Background: Campylobacter species are a leading cause of diarrheal disease globally with significant morbidity. Primary prevention efforts have yielded limited results. Rifaximin chemoprophylaxis decreases rates of travelers' diarrhea and may be suitable for high-risk persons. We assessed the efficacy of rifaximin in the controlled human infection model for Campylobacter jejuni.
Methods: Twenty-eight subjects were admitted to an inpatient facility and randomized to a twice-daily dose of 550 mg rifaximin or placebo. The following day, subjects ingested 1.7 × 105 colony-forming units of C. jejuni strain CG8421. Subjects continued prophylaxis for 3 additional days, were followed for campylobacteriosis for 144 hours, and were subsequently treated with azithromycin and ciprofloxacin. Samples were collected to assess immunologic responses to CG8421.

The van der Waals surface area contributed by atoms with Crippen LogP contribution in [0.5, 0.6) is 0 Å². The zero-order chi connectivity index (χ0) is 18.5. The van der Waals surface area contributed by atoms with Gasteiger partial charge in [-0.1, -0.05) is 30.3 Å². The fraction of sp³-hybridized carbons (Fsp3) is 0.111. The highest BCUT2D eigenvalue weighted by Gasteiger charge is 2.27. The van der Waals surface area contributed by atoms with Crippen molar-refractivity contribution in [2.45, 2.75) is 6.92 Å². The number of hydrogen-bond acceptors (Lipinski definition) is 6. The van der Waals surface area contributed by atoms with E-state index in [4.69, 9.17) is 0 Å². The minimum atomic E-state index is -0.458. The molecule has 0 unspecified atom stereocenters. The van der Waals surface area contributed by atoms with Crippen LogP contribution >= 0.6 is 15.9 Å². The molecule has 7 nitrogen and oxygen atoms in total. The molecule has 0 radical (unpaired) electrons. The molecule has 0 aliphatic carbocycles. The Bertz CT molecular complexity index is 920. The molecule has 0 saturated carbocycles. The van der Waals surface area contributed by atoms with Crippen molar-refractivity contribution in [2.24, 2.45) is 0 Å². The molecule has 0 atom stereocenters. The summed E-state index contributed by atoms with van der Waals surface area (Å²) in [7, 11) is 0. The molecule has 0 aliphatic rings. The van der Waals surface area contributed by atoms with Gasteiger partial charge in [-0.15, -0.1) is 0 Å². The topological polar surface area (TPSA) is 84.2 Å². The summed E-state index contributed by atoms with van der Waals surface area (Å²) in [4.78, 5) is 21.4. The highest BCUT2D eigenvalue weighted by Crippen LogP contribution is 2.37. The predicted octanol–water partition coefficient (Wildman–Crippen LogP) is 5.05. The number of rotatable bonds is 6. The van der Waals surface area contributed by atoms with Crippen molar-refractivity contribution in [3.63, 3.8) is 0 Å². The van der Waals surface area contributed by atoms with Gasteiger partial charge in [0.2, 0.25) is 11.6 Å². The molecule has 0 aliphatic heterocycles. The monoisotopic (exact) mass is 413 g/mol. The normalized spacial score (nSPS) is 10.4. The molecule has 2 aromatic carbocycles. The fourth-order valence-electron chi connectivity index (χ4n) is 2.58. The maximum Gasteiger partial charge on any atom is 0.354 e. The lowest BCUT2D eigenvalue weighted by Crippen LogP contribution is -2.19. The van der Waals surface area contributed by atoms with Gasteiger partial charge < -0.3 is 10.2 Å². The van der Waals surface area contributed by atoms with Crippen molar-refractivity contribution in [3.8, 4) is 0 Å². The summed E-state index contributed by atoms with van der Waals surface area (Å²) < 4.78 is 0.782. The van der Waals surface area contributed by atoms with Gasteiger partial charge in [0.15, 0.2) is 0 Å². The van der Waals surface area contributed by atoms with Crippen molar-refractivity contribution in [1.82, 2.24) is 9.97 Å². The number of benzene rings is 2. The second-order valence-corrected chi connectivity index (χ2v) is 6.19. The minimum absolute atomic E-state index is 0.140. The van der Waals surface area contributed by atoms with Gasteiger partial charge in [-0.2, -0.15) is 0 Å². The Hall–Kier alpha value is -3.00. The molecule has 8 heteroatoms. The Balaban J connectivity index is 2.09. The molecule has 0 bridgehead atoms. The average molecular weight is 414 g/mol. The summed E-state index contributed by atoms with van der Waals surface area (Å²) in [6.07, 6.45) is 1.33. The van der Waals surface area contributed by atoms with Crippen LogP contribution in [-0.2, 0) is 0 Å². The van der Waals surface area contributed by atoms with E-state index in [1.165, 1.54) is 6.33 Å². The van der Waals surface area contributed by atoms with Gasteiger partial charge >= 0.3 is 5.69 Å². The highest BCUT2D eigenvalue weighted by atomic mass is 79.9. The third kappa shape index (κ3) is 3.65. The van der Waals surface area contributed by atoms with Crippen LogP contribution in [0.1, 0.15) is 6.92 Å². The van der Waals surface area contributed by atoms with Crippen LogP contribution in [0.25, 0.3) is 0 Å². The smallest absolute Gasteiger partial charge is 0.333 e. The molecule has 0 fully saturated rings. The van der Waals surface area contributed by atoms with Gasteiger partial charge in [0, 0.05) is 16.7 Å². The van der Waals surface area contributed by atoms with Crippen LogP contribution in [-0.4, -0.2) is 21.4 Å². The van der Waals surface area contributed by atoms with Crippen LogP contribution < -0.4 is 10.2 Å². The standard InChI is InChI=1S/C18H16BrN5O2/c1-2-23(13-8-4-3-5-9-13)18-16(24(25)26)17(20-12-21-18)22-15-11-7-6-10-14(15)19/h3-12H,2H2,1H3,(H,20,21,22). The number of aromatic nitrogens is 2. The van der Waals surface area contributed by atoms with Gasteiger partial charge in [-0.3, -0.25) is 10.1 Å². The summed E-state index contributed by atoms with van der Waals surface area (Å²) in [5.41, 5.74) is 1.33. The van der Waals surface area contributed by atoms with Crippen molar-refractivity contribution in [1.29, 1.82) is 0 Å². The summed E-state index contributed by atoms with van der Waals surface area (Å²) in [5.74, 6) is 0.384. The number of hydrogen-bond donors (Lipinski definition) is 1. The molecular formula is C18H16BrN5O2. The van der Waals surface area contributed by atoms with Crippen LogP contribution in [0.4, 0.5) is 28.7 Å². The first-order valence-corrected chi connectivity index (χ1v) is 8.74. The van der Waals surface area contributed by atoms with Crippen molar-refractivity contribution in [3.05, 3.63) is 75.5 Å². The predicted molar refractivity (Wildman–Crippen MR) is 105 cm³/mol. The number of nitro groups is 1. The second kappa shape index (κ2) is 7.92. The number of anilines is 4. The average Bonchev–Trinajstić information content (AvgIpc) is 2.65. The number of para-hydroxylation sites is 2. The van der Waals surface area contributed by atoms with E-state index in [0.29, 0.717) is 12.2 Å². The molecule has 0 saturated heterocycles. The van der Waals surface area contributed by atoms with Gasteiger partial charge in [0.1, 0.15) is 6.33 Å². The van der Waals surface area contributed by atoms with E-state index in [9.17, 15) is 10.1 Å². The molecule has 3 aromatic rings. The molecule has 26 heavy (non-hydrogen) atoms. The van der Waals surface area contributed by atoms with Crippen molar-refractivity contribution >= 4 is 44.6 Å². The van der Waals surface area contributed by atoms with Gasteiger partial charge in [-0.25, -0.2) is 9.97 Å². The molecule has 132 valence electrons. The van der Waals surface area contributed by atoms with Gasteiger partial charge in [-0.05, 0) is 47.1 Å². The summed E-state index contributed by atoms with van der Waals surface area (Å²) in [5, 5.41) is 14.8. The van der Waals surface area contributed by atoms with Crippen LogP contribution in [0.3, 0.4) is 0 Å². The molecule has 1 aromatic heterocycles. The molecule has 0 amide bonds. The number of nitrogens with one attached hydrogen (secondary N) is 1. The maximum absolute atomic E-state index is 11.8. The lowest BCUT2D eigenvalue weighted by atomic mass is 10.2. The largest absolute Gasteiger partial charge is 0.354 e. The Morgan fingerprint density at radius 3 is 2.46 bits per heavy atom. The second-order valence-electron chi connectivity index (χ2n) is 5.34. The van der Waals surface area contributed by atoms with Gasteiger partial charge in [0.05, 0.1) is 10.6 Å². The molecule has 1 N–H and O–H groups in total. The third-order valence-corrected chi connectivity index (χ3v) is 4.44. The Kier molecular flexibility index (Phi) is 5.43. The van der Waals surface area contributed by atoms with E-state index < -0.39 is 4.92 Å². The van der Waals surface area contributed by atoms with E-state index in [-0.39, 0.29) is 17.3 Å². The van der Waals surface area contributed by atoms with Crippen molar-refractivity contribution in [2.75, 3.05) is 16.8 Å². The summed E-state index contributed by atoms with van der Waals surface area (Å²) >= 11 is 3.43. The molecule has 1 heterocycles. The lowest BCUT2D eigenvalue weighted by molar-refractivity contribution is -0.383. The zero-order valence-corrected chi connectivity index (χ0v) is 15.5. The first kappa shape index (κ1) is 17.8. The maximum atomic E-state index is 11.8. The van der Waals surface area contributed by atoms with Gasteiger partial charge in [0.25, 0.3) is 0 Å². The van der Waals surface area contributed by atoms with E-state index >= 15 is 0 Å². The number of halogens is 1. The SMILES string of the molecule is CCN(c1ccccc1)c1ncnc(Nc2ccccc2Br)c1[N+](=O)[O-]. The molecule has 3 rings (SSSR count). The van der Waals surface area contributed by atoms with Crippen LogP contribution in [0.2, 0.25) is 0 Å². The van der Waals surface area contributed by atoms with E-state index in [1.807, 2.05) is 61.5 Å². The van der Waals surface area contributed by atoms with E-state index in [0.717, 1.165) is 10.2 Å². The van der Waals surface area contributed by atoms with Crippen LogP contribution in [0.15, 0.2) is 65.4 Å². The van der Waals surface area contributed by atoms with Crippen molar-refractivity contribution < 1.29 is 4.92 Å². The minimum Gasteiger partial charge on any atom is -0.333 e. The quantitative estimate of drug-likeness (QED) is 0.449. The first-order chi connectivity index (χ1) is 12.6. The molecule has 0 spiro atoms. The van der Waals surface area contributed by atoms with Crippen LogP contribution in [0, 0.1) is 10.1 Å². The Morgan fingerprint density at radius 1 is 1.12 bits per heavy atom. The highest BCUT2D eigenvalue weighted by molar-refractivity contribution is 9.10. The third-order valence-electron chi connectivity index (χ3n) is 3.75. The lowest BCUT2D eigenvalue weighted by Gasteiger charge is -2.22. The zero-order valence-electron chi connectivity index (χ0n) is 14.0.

Results: There was no difference (P = 1.0) in the frequency of campylobacteriosis in those receiving rifaximin (86.7%) or placebo (84.6%). Additionally, there were no differences in the clinical signs and symptoms of C. jejuni infection to include abdominal pain/cramps (P = 1.0), nausea (P = 1.0), vomiting (P = .2), or fever (P = 1.0) across study groups. Immune responses to the CG8421 strain were comparable across treatment groups.
Conclusions: Rifaximin did not prevent campylobacteriosis in this controlled human infection model. Given the morbidity associated with Campylobacter infection, primary prevention efforts remain a significant need.
Clinical trials registration: NCT02280044.